Interview with Ulf Ringertz about CERO project and more
We talked with professor Ulf Ringertz about the CERO project and his contribution in it, as well as his interesting work with NASA in aeroelasticity.
Hello Ulf, tell us a little bit about yourself, where do you come from, your academic studies etc?
Well, I am pretty much an all-KTH product. I started the Aeronautics program at KTH in 1980 when I returned from the US having spent a year as exchange student in Tampa, Florida. I did military service during 1982-1983 and then graduated as civilingenjör in 1985. I went on to do a Ph.D. thesis on structural optimization finishing in 1988. I then left KTH briefly doing a Post Doctoral visit to the Department of Operations Research at Stanford and then worked a couple of years at the Aeronautical Research Institute of Sweden before returning to KTH in 1993. I was appointed professor of Aeronautics in 1997 and have stayed on since then.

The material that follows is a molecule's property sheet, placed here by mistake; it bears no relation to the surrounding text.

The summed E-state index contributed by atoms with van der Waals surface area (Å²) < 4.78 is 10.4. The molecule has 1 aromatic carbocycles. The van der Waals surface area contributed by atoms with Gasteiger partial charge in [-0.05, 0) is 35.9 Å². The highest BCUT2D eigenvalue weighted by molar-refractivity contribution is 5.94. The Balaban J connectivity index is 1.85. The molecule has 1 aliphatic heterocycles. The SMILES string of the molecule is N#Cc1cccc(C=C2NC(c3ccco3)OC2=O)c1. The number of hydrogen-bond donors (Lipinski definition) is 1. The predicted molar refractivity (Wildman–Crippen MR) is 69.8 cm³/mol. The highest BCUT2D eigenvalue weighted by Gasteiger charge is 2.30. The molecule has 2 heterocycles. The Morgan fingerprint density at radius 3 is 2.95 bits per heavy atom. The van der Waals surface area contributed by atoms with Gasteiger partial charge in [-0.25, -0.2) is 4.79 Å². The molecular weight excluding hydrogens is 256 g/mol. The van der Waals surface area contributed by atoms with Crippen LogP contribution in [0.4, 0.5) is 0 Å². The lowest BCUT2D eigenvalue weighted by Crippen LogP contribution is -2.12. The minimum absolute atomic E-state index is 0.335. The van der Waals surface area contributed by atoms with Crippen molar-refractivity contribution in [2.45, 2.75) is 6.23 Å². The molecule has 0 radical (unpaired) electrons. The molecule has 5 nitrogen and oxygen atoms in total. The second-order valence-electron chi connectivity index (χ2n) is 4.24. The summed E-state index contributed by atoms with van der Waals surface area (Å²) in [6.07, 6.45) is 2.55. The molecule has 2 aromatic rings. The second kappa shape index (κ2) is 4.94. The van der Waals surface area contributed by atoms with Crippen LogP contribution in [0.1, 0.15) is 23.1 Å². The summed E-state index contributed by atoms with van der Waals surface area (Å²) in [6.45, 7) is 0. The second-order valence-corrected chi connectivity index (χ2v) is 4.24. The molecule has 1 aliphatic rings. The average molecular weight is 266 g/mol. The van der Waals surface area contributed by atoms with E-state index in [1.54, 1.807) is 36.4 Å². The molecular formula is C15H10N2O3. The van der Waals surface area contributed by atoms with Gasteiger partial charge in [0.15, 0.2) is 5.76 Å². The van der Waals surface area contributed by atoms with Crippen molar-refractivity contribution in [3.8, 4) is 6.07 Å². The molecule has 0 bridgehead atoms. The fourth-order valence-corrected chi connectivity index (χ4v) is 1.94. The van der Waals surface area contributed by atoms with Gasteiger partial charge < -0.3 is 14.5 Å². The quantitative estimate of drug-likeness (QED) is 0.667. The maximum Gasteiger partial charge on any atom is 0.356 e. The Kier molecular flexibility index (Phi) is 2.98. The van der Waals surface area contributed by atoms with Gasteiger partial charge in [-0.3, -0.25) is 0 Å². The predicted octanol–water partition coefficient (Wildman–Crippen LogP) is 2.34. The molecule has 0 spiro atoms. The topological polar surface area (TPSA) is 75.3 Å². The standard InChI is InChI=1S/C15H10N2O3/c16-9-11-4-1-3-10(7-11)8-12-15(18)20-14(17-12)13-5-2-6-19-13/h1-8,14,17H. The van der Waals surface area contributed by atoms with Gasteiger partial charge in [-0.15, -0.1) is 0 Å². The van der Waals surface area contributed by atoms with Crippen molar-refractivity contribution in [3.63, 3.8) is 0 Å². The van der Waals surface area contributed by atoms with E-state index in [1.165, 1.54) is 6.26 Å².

What does your work as professor at KTH entail?
I teach classes on Flight Mechanics (SD2805) and Aeroelasticity (SD2810) and do project work and research mainly on Aeroelasticity. I also make sure to combine my work at KTH with active flying in my glider, often in competitions. I am also a certified aircraft technician licensed to work on sailplanes made of composite materials. I also do some work for the Swedish Accident Investigation Authority (Statens haverikommission) helping out with aircraft accident investigations.
What have been the biggest challenges?
Mainly the legal procedures of getting complicated project proposals through the Research Office at KTH and all the new layers of management.
Tell us about your research, what makes it important?